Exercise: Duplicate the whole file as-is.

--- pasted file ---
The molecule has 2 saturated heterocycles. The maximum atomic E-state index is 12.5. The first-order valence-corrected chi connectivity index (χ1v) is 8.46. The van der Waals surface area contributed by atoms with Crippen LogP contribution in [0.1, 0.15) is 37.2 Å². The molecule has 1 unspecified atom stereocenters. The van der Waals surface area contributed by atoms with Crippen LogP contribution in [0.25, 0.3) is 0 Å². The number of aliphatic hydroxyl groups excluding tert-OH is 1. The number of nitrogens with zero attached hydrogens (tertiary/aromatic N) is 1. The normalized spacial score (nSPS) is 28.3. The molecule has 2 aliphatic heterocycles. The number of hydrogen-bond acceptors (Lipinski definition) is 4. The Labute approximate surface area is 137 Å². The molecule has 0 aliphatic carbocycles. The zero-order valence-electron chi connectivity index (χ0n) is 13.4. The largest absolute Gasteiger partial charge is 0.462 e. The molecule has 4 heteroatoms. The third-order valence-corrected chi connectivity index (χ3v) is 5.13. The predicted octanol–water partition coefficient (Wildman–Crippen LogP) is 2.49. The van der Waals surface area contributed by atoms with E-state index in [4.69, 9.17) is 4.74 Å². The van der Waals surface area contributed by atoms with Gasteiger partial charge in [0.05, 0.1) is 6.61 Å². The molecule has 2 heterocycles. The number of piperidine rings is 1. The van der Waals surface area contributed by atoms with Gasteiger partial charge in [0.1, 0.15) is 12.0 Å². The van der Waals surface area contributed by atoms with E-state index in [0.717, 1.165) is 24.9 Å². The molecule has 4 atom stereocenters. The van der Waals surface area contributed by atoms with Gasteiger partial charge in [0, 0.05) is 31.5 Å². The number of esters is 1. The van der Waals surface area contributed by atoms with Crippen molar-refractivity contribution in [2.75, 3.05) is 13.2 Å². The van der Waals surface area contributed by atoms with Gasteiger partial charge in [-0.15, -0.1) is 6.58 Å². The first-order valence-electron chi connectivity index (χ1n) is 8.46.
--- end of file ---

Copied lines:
The molecule has 2 saturated heterocycles. The maximum atomic E-state index is 12.5. The first-order valence-corrected chi connectivity index (χ1v) is 8.46. The van der Waals surface area contributed by atoms with Crippen LogP contribution in [0.1, 0.15) is 37.2 Å². The molecule has 1 unspecified atom stereocenters. The van der Waals surface area contributed by atoms with Crippen LogP contribution in [0.25, 0.3) is 0 Å². The number of aliphatic hydroxyl groups excluding tert-OH is 1. The number of nitrogens with zero attached hydrogens (tertiary/aromatic N) is 1. The normalized spacial score (nSPS) is 28.3. The molecule has 2 aliphatic heterocycles. The number of hydrogen-bond acceptors (Lipinski definition) is 4. The Labute approximate surface area is 137 Å². The molecule has 0 aliphatic carbocycles. The zero-order valence-electron chi connectivity index (χ0n) is 13.4. The largest absolute Gasteiger partial charge is 0.462 e. The molecule has 4 heteroatoms. The third-order valence-corrected chi connectivity index (χ3v) is 5.13. The predicted octanol–water partition coefficient (Wildman–Crippen LogP) is 2.49. The van der Waals surface area contributed by atoms with E-state index in [4.69, 9.17) is 4.74 Å². The van der Waals surface area contributed by atoms with Gasteiger partial charge in [0.05, 0.1) is 6.61 Å². The molecule has 2 heterocycles. The number of piperidine rings is 1. The van der Waals surface area contributed by atoms with Gasteiger partial charge in [0.1, 0.15) is 12.0 Å². The van der Waals surface area contributed by atoms with E-state index in [0.717, 1.165) is 24.9 Å². The molecule has 4 atom stereocenters. The van der Waals surface area contributed by atoms with Gasteiger partial charge in [0, 0.05) is 31.5 Å². The number of esters is 1. The van der Waals surface area contributed by atoms with Crippen molar-refractivity contribution in [2.75, 3.05) is 13.2 Å². The van der Waals surface area contributed by atoms with Gasteiger partial charge in [-0.15, -0.1) is 6.58 Å². The first-order valence-electron chi connectivity index (χ1n) is 8.46.